Mumbai: States' gross fiscal deficit (GFD) is budgeted to decline from 4.1 percent of gross domestic product (GDP) in Covid-hit 2020-21 to 3.4 percent of GDP in 2022-23 showing improvement in their fiscal health, said a report by RBI on Monday. The central bank also advised states to continue to focus on creating a congenial ecosystem for greater private investments.
"The fiscal health of the states has improved from a sharp pandemic-induced deterioration in 2020-21 on the back of a broad-based economic recovery and resulting high revenue collections," said RBI's Report titled 'State Finances: A Study of Budgets of 2022-23'.
In 2022-23, states have budgeted higher capital outlay than in 2019-20, 2020-21 and 2021-22.
"Going forward, increased allocations for sectors like health, education, infrastructure and green energy transition can help expand productive capacities if states mainstream capital planning rather than treating them as residuals and first stops for cutbacks in order to meet budgetary targets," said the report.
It is worthwhile to consider creating a capex buffer fund during good times when revenue flows are strong so as to smoothen and maintain expenditure quality and flows through the economic cycle, it said.
"To crowd in private investment, the state governments may continue to focus on creating a congenial ecosystem for the private sector to thrive. States also need to encourage and facilitate higher inter-state trade and businesses to realise the full benefit of spillover effects of State capex across the country," it said.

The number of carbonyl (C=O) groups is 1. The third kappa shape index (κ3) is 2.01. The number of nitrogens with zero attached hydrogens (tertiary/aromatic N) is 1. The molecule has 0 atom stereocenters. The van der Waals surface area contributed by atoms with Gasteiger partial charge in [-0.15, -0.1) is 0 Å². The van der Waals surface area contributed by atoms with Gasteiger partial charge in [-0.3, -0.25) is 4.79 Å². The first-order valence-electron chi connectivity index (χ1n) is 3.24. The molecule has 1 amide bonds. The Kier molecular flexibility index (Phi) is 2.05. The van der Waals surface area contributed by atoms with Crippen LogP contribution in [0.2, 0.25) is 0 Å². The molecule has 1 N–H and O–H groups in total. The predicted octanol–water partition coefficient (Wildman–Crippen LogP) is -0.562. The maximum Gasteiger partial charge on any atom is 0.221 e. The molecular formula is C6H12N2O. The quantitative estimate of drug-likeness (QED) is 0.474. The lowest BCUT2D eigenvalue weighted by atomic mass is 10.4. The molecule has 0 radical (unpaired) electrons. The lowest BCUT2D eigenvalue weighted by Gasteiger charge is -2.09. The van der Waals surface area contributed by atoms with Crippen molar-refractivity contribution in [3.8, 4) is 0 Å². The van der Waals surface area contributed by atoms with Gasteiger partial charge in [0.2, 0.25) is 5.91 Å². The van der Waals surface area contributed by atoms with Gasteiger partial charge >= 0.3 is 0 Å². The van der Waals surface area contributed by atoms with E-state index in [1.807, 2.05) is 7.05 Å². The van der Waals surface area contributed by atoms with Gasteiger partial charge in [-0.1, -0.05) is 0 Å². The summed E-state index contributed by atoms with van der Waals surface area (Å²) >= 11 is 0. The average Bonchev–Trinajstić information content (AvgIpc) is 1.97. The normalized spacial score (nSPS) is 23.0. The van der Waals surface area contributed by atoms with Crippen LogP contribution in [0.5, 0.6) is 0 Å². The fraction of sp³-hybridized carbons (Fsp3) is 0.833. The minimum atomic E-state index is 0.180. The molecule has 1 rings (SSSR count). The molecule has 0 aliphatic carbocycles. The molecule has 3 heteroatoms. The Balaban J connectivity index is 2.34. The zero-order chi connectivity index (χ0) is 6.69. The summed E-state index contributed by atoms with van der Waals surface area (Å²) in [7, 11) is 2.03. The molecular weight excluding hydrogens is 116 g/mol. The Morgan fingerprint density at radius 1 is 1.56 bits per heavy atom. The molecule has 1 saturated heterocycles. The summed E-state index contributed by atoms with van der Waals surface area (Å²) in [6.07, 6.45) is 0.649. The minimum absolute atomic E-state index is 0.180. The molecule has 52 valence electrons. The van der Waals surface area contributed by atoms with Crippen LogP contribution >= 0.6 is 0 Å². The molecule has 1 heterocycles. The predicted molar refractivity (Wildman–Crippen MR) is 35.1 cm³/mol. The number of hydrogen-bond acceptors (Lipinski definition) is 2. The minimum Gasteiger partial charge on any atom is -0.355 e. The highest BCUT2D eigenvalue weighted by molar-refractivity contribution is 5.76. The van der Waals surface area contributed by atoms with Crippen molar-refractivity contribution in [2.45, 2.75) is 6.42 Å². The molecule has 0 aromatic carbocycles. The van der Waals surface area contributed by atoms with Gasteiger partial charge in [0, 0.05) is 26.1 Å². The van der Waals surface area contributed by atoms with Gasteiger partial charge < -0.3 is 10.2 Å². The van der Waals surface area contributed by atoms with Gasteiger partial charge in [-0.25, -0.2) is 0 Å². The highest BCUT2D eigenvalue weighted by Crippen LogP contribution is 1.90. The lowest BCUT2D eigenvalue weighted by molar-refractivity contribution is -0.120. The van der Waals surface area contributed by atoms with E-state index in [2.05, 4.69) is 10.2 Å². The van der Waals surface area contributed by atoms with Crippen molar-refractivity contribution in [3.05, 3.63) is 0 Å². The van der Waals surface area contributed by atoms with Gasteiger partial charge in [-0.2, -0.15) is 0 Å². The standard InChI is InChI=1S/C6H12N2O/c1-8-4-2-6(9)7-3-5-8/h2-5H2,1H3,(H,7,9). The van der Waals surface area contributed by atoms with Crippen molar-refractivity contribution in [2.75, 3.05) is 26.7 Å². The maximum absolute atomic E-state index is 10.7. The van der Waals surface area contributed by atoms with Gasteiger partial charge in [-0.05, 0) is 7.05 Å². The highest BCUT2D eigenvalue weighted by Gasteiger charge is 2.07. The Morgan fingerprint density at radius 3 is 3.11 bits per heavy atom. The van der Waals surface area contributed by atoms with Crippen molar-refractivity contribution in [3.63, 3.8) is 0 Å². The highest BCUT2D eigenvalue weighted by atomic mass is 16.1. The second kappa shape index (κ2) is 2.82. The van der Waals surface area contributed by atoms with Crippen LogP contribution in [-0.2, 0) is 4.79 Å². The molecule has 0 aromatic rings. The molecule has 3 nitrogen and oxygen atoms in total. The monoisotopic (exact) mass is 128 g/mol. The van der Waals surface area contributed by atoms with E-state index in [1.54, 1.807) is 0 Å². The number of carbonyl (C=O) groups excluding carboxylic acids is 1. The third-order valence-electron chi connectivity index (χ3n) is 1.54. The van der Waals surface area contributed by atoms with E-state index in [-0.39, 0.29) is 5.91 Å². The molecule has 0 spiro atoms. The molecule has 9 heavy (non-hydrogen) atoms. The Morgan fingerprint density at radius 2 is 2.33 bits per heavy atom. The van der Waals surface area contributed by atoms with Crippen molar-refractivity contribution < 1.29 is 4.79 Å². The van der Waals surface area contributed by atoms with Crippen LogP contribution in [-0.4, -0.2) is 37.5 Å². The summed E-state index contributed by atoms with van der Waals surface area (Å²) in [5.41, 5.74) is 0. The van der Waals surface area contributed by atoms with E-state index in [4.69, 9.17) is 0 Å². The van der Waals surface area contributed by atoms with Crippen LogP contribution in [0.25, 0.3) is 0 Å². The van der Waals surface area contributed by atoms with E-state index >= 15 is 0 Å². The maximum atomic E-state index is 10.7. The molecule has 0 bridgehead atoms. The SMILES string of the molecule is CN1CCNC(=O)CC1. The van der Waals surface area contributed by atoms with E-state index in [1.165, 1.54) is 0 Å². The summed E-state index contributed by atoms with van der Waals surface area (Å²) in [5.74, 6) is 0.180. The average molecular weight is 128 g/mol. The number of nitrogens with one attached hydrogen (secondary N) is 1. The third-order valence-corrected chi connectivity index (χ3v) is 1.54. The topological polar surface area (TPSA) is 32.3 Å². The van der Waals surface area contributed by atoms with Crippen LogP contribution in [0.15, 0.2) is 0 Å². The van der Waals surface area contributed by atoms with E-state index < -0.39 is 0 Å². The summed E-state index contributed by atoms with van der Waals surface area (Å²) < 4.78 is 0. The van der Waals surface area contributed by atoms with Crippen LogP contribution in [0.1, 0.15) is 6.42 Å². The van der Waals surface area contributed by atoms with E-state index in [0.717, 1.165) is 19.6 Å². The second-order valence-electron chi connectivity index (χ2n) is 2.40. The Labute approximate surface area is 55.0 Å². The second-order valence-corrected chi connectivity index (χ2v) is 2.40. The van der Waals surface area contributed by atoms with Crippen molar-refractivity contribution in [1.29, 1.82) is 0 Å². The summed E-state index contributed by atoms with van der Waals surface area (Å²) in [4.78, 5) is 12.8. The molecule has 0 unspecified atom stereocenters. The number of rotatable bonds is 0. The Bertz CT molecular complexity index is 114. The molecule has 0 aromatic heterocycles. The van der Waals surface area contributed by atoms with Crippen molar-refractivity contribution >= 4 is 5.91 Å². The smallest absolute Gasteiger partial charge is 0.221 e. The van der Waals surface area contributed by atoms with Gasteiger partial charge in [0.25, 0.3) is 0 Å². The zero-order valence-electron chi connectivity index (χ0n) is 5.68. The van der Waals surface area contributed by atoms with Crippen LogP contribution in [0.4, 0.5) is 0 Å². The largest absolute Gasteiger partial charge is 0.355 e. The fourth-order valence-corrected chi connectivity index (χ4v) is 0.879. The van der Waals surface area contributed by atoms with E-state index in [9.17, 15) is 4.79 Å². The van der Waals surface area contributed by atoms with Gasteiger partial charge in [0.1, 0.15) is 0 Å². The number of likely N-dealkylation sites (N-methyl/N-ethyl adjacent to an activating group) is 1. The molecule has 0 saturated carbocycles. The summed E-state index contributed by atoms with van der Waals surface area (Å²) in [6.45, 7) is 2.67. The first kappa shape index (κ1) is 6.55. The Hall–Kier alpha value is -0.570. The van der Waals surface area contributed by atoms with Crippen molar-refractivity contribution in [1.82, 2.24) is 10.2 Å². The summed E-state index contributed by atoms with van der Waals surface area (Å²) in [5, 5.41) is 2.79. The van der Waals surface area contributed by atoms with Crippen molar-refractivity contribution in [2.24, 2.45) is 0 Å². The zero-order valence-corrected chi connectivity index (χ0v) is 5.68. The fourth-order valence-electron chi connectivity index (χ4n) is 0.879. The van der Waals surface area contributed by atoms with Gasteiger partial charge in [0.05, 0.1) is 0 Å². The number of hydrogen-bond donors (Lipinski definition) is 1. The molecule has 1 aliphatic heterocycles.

It further said that as a part of institutional reforms, state governments need to set up Finance Commissions (SFC) in a regular and timely manner to decide on the assignment of taxes, fees and other revenues to local governments.
"Institutionalisation of a well-defined and timely devolution mechanism to local governments can improve the provision of quality services for the greater public good," said the report.
It noted that states have budgeted for higher revenue receipts in 2022-23, driven primarily by SGST, excise duties, and sales tax collections. Non-tax revenue is also expected to increase, driven by industry and general services.
"Tax devolution is budgeted to increase on expectations of higher revenue collections by the Centre," it said.
The RBI report further said for 2022-23, states have budgeted an increase in revenue spending, mainly led by non-developmental expenditures such as pension and administrative services. Budget allocations towards medical and public health and natural calamities have been lowered, while housing outlay has been increased.
Social sector expenditure is also budgeted to increase slightly in 2022-23, led by the welfare spending for scheduled castes, scheduled tribes and other backward classes.
Also, the capital outlay-GDP ratio is expected to improve from 2.3 percent in 2021-22 (PA) to 2.9 percent in 2022-23 (BE).
"Fiscal parameters of states have remained robust during April-October 2022. GFD and RD declined both in absolute terms, and as a proportion to BE.